Driving Aston Martin DB5. The List. Years ago reader Phil Doherty loved pushing his Corgi Aston Martin DB5 along the floor – will Classic Cars offer to let him drive the real thing turn out to be a dream come true or a disappointment? Couldn’t believe when classic cars offered me the drive. As a child, Classic Cars reader Phil Doherty pushed his toy DB5 around on the floor. Now, we hand him a full-size one to play with. Words: Andrew Noakes. Photography: Charlie Magee.
Our reader was captivated by the Peak District sun glinting off the chrome gauges.
When Goldfinger, the third James Bond film, opened late in 1964, it earned back its $3 million production cost in just two weeks. At the time that made it the fastest-grossing movie ever made. The suave, Savile Row-suited Sean Connery who played Bond was already a star, but Goldfinger turned the maker of his car from a relatively obscure sports car company into a household name, practically overnight.
Paul Doherty grew up in the Sixties and, like many other small boys, he had a Corgi James Bond Aston Martin DB5, so it’s no surprise it appears on his list of favourite classics. But he couldn’t believe it when Drive-my offered to put him behind the wheel of one. ‘My wife said we’d had an email asking if I’d like to drive an Aston Martin DB5, but she wasn’t sure who it was from. I told her to just say yes!’ Which is how Paul and I come to be at Aston Martin Heritage specialists Aston Engineering in Derby, watching the early morning drizzle collecting in beads on the Silver Birch paintwork of DB5 chassis number 1987 – ours for the day.
‘It’s a beautiful car, there’s no doubt about it,’ says Paul, surveying the elegant shape, penned in Milan by Carlo Anderloni’s team at Carrozzeria Touring for the DB4 in the late Fifties. DB4s had exposed headlamps, but the cowled lamps introduced on the short- chassis DB4GT in 1959 were used on the later DB4 Vantage, and carried over to the DB5 to produce the definitive DB shape.
‘When it was new, compared to its contemporaries, it must have looked unbelievable,’ Paul adds. He’s keen to get behind the wheel, and is already pulling the driver’s door open and settling into the retrimmed leather seat. ‘It’s a very pleasant place to be. Nice smell of new leather.’ The narrow pillars also mean the DB5 driver has excellent visibility. ‘There seems to be a lot of glass with the curving windscreen,’ Paul points out. ‘We’re sat fairly high up and it’s easy to see the extremities.’ The driver’s view takes in a combination of the rounded front wings and the air scoop on top of the bonnet. ‘You can’t beat the long-bonnet look,’ says Paul. ‘When you’re behind the wheel looking over that expanse of metal it’s fantastic.’ Inside, the Aston is an intriguing and contradictory mixture of ostentation, elegance and straightforward efficiency. Brackets and fittings are bespoke castings with heavy chrome plate, and chromed switches in the headlining operate courtesy lamps. There are no garish badges: just a subtle ‘DB’ logo on the boss of the wood- rimmed steering wheel. Paul approves of the well-stocked dash. ‘These dials are what it’s all about, with the sun bouncing off them. When the sun shines it looks a special car.’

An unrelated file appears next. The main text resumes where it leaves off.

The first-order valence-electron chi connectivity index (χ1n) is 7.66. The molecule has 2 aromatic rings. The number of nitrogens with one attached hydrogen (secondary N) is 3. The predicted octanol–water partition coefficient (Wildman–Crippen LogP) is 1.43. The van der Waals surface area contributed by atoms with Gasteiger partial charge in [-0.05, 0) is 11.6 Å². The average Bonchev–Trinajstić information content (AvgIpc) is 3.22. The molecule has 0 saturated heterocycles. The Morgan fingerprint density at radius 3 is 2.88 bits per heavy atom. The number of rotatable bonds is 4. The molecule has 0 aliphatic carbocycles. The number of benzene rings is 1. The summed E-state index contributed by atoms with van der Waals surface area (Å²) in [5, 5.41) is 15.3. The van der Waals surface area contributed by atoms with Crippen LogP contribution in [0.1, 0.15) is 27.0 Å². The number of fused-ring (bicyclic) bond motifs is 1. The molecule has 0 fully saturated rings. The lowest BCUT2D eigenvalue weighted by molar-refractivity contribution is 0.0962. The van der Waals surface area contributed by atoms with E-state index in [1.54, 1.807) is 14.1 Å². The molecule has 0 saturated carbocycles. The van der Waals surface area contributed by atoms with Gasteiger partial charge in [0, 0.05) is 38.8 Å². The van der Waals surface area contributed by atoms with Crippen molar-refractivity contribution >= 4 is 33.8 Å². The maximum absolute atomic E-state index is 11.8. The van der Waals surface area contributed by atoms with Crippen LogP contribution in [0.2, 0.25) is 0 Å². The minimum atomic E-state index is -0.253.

Apart from the badge it’s hard to distinguish from an Aston Martin DB4 Vantage Series V
That specialness is underlined when Paul fires up the Tadek Marek-designed six-cylinder engine. It has the melodious sound that’s characteristic of all in-line sixes, but the Aston unit has a sophisticated timbre all of its own – a genteel woofle at idle with a musical exhaust note that hardens into an urgent bark as the revs rise, and a delicious crackle on the over-run once the engine is warm. Engine and exhaust sounds are ever-present, but they are never so intrusive that you’d classify it as noise. ‘I love the sound,’ says Paul as we pull out of Aston Engineering’s courtyard.
We haven’t had a chance to look under the bonnet, and neither of us is sure whether this car has the standard engine with triple SU carburettors or the Vantage-tune unit with three Weber 45DCOEs. ‘Whatever they are, they’re working very nicely,’ says Paul. ‘It picks up with no hesitation. There’s plenty of torque – it will pull away in second without a problem.’
The torquey engine is proving to be a boon, because Paul is struggling with the dainty little gearlever, with second gear proving particularly recalcitrant. ‘It’s a gearchange you’d have to get used to, to do it quickly. It doesn’t reward hamfistedness,’ he says. It also takes a while before Paul finds the control knob for the wipers.
‘I didn’t want to turn it in case the machine guns came on,’ he grins. Soon we catch up with a lorry dawdling along a twisty lane, and the moment the road straightens Paul is giving the big six its head in third gear to punt the Aston past. By the time we’re back on our side of the road, he’s grinning so much his jaw is starting to ache.
It’s only then that he remembers the car is insured for £500,000…
We stop to take have a look under the bonnet. The DB5 is running triple Webers, and the polished alloy cam covers carry Aston Engineering badges – a hint that this is more than just a standard-spec 4.0-litre engine. Later, when we return the car, we find out this is a rebuilt 4.7-litre unit developing a genuine 340bhp, which explains why it performs so well. This car has also been treated to a handling kit and electric power steering.